Walters exhibit shares secrets

June 04, 1994|By John Dorsey | John Dorsey,Sun Art Critic

Two early 19th-century portrait miniatures at the Walters Art Gallery contain secrets shared between the person pictured and the person to whom the miniature belonged. A portrait of Princess Louisa Carlotta, daughter of King Francis I of the Kingdom of the Two Sicilies, shows the princess in half length on the front. Turn it over and on the back -- the part that only the owner would have seen -- is portrayed the back of the princess.

Another, tiny early 19th-century English miniature shows only the eye of the subject. In that case, only the subject and the person to whom it was given would have known the subject's identity.

These are among the objects in "Secrets of Our Own," a small but winning Walters exhibit mounted to accompany the major traveling exhibition currently running there, "Secrecy: African Art that Conceals and Reveals."

Just as the much larger exhibit shows how secrets are related to African art, so this exhibit demonstrates, through objects in the Walters' collections, that secrecy can be found around the world. Although limited to nine objects, it covers a lot of territory, from Tibet to England, and a lot of time, from the Egyptian empire to the 19th century.

It's organized around different aspects of secrecy. The miniatures are examples of secrets kept by individuals. Another section is devoted to group secrets, with religious examples. Here we have secrets concealed and revealed in different ways. A German 13th century arm reliquary that once supposedly contained an arm bone of the third-fourth century St. Pantaleon, had the bone concealed within it. But the reliquary is in the form of an arm and hand, indicating what's inside.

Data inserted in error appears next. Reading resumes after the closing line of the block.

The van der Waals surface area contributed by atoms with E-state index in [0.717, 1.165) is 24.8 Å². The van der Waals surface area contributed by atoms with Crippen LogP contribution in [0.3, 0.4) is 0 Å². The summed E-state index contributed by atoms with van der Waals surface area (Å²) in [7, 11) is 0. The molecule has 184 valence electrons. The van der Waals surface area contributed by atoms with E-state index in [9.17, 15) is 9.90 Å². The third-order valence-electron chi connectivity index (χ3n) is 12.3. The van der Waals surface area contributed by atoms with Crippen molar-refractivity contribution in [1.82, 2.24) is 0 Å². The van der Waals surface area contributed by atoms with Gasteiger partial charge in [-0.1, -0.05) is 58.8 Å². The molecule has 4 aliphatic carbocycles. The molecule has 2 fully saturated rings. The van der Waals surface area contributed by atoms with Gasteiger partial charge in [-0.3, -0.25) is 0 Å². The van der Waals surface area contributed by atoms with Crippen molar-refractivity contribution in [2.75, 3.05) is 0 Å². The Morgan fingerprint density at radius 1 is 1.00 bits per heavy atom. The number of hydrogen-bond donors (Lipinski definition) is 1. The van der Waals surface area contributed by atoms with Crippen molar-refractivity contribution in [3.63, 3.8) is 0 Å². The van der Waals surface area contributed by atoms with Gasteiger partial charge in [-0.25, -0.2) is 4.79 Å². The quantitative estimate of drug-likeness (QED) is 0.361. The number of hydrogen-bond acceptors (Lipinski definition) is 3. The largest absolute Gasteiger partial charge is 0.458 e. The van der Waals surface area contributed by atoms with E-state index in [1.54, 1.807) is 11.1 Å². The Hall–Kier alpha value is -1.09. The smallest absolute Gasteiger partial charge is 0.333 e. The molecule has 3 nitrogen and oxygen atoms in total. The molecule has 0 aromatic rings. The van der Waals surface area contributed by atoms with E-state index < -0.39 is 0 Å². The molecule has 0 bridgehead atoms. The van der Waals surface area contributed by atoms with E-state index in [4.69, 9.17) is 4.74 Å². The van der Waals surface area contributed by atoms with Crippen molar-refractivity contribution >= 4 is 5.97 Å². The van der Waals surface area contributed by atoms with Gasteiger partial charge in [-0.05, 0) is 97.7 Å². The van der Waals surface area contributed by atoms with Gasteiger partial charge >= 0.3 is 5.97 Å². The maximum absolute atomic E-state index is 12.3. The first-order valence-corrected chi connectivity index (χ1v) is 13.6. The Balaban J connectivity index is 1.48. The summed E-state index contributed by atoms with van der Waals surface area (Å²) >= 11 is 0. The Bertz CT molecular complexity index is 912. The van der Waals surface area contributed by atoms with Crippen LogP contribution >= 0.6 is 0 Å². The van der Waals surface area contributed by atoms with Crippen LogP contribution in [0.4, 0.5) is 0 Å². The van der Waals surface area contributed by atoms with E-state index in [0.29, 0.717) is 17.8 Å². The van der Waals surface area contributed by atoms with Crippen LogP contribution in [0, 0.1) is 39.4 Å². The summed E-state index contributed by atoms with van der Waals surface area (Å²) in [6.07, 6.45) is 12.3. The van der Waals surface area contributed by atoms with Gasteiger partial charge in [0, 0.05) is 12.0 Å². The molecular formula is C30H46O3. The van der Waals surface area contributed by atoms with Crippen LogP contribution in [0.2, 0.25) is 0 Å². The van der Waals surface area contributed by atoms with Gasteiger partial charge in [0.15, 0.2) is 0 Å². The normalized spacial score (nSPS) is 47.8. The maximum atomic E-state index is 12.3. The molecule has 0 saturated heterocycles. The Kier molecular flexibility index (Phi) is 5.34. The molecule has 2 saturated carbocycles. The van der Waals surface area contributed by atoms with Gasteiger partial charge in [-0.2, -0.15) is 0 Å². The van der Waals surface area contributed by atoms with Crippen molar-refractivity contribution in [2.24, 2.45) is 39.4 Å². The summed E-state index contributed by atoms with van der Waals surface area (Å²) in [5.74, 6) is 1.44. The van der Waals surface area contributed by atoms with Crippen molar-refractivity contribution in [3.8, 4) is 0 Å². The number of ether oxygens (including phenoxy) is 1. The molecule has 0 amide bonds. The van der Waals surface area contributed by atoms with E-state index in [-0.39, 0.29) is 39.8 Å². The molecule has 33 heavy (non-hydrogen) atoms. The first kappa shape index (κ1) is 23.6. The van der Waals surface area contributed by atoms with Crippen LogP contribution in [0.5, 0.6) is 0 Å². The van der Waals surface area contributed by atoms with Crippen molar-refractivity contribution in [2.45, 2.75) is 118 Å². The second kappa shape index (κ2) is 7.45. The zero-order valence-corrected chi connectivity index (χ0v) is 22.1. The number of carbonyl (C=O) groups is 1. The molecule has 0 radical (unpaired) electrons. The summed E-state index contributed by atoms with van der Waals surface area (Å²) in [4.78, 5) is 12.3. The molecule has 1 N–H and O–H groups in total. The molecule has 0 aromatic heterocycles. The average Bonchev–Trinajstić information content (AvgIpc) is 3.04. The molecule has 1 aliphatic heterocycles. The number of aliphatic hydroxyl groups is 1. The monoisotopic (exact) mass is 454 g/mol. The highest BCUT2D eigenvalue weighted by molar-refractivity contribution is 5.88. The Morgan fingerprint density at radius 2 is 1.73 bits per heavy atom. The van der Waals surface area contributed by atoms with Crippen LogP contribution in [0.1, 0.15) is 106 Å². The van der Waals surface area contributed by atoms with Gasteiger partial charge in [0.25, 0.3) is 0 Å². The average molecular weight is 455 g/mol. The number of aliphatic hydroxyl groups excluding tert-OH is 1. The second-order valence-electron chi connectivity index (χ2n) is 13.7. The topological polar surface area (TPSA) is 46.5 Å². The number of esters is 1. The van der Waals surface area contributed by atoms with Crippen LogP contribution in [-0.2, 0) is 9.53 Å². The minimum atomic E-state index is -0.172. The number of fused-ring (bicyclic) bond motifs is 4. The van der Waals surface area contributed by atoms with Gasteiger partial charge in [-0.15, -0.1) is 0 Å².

A third century bronze hand dedicated to the Roman god Sabazios has all sorts of animals on it in plain sight -- a lizard, a snake, a lion, a ram, etc. But only those initiated in the worship of Sabazios would have known what they meant.

Elsewhere, a section on the kinds of secrets art conceals includes an Egyptian bronze statue of a falcon, symbol of the god Horos (664-332 B.C.) that conceals the bones of a bird within it.

Other items range from a Tibetan 18th century Buddhist personal protector statuette to an early 17th century Flemish painting of a collector's "cabinet," the room in which he kept his collection of objects from the worlds of nature, science and the arts. A 17th century viewer would have had fun discovering the painting's "secrets," such as how the five senses are indicated: a person sniffs a flower, a monkey eats grapes, etc.

This little exhibit leaves you wanting more -- which means it does its job well.

ART REVIEW

What: "Secrets of Our Own"

Where: The Walters Art Gallery, 600 N. Charles St.

When: 11 a.m. to 5 p.m. Tuesdays through Sundays, through July 17

Admission: $4 adults, $3 seniors, 18 and under free; free entry 11 a.m. to noon Saturdays

$ Call: (410) 547-9000

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